Fortunately for us all, we are now led by Elon Musk’s brilliancy and persistency, so now the hope burns brighter the ever before, a beacon to be behold.

But back to the insane approach of the galloping costs for NASA’s space program. The US state’s belief in what one would assume to be the most competent people in the relativity of space odyssey and its particularities, must then also be governed by the most competent economists by spending such astronomical sums as NASA seizes from the US state’s budgets each year. It is conceivable that one must get a type of divine revelation of a new ingenious shooting star, with which can reignite those most impertinent innovations beyond that oneself is unable to imagine in order to rekindle that all important flame within us all.

A type of remnant of a gone by era whereby a new state of mind initiatives that only the most brilliant intellectuals can enable us to understand in a never-ending alternate state such as Elon Musk has now installed and by with which we the benefactors can thus reap the benefits of taking all those educational lessons with us for further study within the field of notation.

Jacobsen: Can we expect that in the next 100 years we humans will encounter new extraterrestrials races?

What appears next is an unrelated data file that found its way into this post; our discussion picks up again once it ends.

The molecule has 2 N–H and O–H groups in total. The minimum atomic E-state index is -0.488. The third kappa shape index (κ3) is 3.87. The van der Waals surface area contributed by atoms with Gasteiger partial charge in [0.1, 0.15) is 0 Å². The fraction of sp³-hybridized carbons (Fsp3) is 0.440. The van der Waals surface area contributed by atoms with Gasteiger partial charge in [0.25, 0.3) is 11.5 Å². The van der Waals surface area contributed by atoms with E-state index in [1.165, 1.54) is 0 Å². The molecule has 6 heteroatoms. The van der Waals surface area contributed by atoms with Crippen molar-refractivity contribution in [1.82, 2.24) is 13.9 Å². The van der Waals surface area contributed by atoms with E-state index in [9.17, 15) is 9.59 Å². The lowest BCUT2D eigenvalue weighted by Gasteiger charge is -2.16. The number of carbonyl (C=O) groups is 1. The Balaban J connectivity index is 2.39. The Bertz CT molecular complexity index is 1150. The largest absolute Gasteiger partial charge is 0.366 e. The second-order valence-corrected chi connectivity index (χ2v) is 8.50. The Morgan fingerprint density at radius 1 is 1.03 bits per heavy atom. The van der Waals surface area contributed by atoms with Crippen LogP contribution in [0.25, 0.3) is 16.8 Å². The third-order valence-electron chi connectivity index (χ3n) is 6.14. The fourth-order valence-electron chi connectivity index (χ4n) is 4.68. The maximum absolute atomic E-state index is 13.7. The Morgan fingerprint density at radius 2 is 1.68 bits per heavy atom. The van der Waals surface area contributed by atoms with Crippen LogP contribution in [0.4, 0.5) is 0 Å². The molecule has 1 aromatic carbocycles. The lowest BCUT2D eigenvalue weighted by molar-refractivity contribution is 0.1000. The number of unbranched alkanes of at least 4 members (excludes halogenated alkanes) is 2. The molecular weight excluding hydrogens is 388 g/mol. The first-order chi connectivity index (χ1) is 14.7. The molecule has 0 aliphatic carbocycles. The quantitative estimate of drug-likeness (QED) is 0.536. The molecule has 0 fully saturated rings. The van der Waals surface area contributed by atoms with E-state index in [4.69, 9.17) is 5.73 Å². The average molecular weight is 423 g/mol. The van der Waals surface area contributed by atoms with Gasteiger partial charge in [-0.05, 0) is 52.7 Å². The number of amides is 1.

Melão Jr.: I’m assuming the question is about living extraterrestrials or that at some point were already alive (fossilized, for example) and whose ancestors are also extraterrestrials. Otherwise the answer would be easy, because if a couple of humans go to a lunar base and they have a child there, the child will be a selenite (or lunarian), or something, or a martian if it’s on a base on Mars, and that should happen in less time, of 100 years. But I imagine you would like to rule out this type of extraterrestrial. So if we’re talking about extraterrestrials whose ancestors have also been extraterrestrials for over 100 years, the probability goes down, but it’s still likely, in my opinion. Objects like Oumuamua probably pass through the Solar System frequently, but are rarely detected because there are no monitoring programs for this. When a systematic project is developed to study objects of this type, then our range in a few decades will be much greater than the current one, reaching far beyond the objects of the Solar System, not because we will be able to go to other astronomical objects in such a short time, but because we will better take advantage of opportunities to study interstellar objects that pass in our vicinity, but which are not currently being studied with due attention.